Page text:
May 3, 2011

Chicken Adobo!

I had my breakfast this morning around 10AM. We ran out of cooked rice and I had to wait for another batch. My viand was the canned luncheon meat and got around two cups of rice with ketchup. Then I remembered that I had to go to school for my enrollment. I decided to go to school after lunch. I thought I had my brunch at 10AM already, but because uncle said we're having Adobo for lunch, I just had to dig in. Adobo is actually a Spanish word for marinate. But in the Philippines, it is a process of cooking with vinegar, garlic, peppercorns, and soy sauce. It ranges from any type of food, from meat and to vegetables. Next to Lechon, Adobo is arguably the Philippines' favorite dish. 

Our family recipe comes in two versions, the dry one, and the saucy one. The saucy version, obviously had a lot of sauce, while the dry one, after boiling is simmered again for the sauce to seep into the meat for maximum flavor. I personally want the dry version, but the rest of us want the saucy one so we can drizzle it over rice. 

In this session, we will make the saucy version. 

1. Chicken, sliced into desired sizes.
2. Soy Sauce, 5 parts
3. Vinegar, 2 1/2 parts
4. Bay Leaf
5. Peppercorns
6. Garlic, peeled and sliced.
7. Cooking Oil
8. Water, 4 parts.

Procedure, the sequence for making adobo is Simmering, Frying, then Boiling. Well that's when working with meat. On vegetables, it would just be slightly simmering and a little bit of stir-frying.
1. On a pot, place chicken, peppercorns, garlic, soy sauce, vinegar, and bay leaves, then adding about four parts water.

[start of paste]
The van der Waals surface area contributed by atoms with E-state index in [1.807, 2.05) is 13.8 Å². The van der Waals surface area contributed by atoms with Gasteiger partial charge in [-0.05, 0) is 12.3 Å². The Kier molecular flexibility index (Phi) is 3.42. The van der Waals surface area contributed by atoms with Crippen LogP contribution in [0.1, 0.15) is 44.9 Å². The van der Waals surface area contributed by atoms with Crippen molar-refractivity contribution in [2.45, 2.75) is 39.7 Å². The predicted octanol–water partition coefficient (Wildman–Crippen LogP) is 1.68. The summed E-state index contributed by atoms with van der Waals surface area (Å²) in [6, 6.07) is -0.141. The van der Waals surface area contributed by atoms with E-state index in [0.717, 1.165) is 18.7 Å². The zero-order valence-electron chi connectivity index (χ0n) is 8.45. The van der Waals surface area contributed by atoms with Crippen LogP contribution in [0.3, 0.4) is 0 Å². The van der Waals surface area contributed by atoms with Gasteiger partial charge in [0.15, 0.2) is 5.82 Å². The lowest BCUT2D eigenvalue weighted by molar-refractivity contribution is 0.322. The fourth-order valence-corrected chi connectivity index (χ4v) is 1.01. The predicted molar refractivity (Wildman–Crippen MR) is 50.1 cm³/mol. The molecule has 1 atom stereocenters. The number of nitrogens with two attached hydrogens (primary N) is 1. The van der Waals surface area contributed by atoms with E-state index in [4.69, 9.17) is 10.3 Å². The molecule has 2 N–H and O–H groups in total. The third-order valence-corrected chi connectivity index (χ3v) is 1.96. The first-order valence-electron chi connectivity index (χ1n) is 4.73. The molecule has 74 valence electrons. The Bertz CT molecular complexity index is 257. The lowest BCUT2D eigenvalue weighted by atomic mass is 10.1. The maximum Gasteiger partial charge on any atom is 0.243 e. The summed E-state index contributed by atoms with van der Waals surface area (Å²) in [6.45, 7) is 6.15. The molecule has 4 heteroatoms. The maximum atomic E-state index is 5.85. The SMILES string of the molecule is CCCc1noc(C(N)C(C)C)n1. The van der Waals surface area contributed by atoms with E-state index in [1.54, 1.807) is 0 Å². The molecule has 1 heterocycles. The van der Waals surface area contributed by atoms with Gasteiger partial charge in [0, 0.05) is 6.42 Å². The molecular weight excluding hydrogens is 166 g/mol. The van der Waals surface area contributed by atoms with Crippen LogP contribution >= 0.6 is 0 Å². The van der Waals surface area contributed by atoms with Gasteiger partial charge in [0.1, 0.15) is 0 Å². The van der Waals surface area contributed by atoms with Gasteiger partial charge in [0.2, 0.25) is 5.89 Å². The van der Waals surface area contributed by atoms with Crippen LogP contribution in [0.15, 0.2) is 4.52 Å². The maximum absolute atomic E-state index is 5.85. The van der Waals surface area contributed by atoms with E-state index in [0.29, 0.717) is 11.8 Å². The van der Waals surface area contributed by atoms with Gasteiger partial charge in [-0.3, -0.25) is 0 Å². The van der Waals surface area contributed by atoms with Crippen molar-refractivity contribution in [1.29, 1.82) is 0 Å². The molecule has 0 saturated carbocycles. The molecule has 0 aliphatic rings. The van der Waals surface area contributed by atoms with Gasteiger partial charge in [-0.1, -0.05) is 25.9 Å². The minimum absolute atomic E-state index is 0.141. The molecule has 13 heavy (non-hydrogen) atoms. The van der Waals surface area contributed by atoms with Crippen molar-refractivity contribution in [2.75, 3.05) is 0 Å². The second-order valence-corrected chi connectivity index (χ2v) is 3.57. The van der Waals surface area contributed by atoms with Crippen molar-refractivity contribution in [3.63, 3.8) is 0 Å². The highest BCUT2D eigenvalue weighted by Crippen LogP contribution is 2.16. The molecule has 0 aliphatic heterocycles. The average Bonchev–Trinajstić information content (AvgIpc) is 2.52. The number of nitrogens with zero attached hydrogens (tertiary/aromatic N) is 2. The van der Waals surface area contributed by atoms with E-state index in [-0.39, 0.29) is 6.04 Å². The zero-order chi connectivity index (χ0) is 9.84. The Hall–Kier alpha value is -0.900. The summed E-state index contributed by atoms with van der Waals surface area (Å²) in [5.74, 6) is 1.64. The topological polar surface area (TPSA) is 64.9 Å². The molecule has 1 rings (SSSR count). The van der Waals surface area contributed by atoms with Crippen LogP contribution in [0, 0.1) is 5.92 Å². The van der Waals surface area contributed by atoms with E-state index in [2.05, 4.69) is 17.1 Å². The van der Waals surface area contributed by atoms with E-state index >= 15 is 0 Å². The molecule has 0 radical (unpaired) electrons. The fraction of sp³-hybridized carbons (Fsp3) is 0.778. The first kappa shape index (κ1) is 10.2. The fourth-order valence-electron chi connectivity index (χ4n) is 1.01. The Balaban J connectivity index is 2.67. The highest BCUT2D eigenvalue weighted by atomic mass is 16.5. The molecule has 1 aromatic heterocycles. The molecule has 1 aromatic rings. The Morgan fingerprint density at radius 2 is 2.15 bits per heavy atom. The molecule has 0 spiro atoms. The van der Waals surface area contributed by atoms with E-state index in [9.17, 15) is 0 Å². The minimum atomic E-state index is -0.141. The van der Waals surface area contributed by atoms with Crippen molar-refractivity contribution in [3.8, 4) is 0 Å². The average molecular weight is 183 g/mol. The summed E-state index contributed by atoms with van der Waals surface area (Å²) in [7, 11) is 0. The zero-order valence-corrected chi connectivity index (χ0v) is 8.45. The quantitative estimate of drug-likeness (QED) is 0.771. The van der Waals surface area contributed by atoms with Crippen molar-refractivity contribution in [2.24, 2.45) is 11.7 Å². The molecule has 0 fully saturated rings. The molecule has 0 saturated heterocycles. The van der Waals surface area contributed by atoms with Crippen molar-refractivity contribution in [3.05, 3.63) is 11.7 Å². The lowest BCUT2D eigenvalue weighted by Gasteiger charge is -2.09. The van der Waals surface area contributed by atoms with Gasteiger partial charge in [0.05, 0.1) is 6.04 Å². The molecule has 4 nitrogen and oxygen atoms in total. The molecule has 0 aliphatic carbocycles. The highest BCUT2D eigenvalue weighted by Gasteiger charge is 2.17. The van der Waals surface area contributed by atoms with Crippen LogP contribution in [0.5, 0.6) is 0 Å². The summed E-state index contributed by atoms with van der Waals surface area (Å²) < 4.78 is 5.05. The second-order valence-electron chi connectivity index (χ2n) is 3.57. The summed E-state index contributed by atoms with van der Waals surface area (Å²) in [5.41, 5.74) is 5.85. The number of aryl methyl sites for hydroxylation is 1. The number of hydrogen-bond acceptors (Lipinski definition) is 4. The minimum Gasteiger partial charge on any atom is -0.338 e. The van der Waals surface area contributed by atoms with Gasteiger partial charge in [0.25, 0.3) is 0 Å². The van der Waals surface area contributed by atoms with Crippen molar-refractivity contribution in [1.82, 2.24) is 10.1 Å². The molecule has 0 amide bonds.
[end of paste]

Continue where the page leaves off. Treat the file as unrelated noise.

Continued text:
2. Simmer it for about 15 minutes, then remove liquid and set it aside.
3. Add cooking oil on the bottom of the pot. Fry the chicken until it is brown.
4. When frying is done, turn off heat and let it cool for about 10 minutes.
5. Then pour in the sauce that you have set aside, then boil it for 30 minutes or to an hour. It's done when the meat is tender.
6. When done cooking, here's my personal add-on. Mix in three parts of Mang Tomas Lechon Sauce. This makes the sauce thicker and gives it a twist talking about the flavor.
7. Enjoy!

Related Articles


vincent said...


We bumped into your blog and we really liked it - great recipes YUM YUM.
We would like to add it to the

We would be delighted if you could add your blog to Petitchef so that our users can, as us,
enjoy your recipes.

Petitchef is a french based Cooking recipes Portal. Several hundred Blogs are already members
and benefit from their exposure on

To add your site to the Petitchef family you can use or just go to and click on "Add your site"

Best regards,


Mikko said...

It would be my honor. Thank you for referring me. More power and God Bless! :)

Mamoru said...

Hello Mikko.. You have a nice blog:)

I love Filipino Cuisine..

Mikko said...

@Mamuro, wow thank you! :) Filipino cuisine is the best in the world huh?

Thanks again and God bless!

Ben said...

I love Filipino adobo. My friend makes this and it's so delicious. Thanks for sharing the recipe.

Mikko said...

Try adding the Mang Tomas Lechon Sauce on the adobo's sauce, it's very delicious. :)

Popular Posts